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Jairo
2013-May-12, 10:12 PM
Hi,

A question for people who work with digital images: what is the difference and application of files (like TIF or FITS) in integer or rational?

Thanks.

chrlzs
2013-May-15, 09:34 AM
Hi,
A question for people who work with digital images: what is the difference and application of files (like TIF or FITS) in integer or rational?
Thanks.
I can't help noticing your question has been unanswered, so I'll briefly delurk and break my 'no more posts at baut' decision... :D

In very brief terms almost all 'common' image file formats, like JPEG and TIFF, store the image data to a certain bit depth. It's usually 8-bits per channel, in other words each pixel contains 3 x 8-bits (256 combinations) data - the 3 being the three colour channels Red Green and Blue. Hence the standard RGB nomenclature, where one pixel might be 0,0,0 = Black, 255,255,255 = White, 127,127,127 = Grey, 200,0,0 = a pretty deep red, 120,120,0 is a mid brown, 0,180,180 is a pale greenish blue and so on.. (Note that bits per pixel is different to bits per channel..) Different image file formats can have less or more bit-depth, depending on your needs.

FITS files are not so much an image format as a generic, user configurable scientific data storage file. It can be configured for 8- or 16-bit depth image data, but it might be set up for 12-bits or a converted analogue reading stored to X significant digits, or ... pretty much anything. I don't know what the common FITS formats are, but you need to know the configuration of the data before you can use it, obviously.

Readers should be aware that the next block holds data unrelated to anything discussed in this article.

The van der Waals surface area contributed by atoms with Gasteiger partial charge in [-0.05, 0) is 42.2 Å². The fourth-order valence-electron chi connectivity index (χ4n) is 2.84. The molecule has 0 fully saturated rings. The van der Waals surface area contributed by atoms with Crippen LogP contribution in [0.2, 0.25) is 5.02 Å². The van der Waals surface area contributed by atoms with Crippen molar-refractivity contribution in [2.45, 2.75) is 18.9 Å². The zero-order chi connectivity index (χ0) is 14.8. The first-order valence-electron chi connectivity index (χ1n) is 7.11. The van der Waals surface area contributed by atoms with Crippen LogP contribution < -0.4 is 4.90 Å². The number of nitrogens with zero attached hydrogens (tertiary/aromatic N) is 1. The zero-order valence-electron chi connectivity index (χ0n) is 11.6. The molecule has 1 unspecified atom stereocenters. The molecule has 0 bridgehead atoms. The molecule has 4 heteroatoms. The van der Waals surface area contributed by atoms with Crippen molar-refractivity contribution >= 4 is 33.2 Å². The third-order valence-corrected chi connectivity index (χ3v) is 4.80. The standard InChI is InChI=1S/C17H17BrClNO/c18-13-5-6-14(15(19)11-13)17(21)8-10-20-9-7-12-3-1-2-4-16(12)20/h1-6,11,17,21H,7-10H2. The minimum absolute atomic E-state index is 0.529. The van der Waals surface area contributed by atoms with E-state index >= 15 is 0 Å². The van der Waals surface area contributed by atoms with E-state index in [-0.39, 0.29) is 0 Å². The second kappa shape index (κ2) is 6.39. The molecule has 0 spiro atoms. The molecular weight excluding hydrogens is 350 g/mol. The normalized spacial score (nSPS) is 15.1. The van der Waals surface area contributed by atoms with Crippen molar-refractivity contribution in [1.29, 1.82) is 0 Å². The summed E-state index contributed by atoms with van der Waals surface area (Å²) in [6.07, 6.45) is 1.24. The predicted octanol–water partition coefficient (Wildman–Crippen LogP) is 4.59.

Don't know if that helps you, but maybe this bump will motivate other more knowledgable folk to correct me!

ngc3314
2013-May-15, 05:47 PM
The FITS header tells how many bits/pixel are used, and whether they are stored as signed or unsigned integer or floating-point (an IEEE standard is used). FITS files may contain raw data (often unsigned integer, as counts from an analog-digital converter), reduced data (in which various corrections for instrumental sensitivity make them non-integer), or calibrated to physical units and thus definitely requiring floating-point form. The FITS standard was defined to work with all "word depths" common in the 1970s, so 8,16, and 32-bit pixel sizes have always been common. The current standard (http://archive.stsci.edu/fits/fits_standard/node39.html#SECTION00941120000000000000) specifies that values 8,16,32, and 64 are valid; a negative sign indicates that pixels are stored as IEEE floating-point values.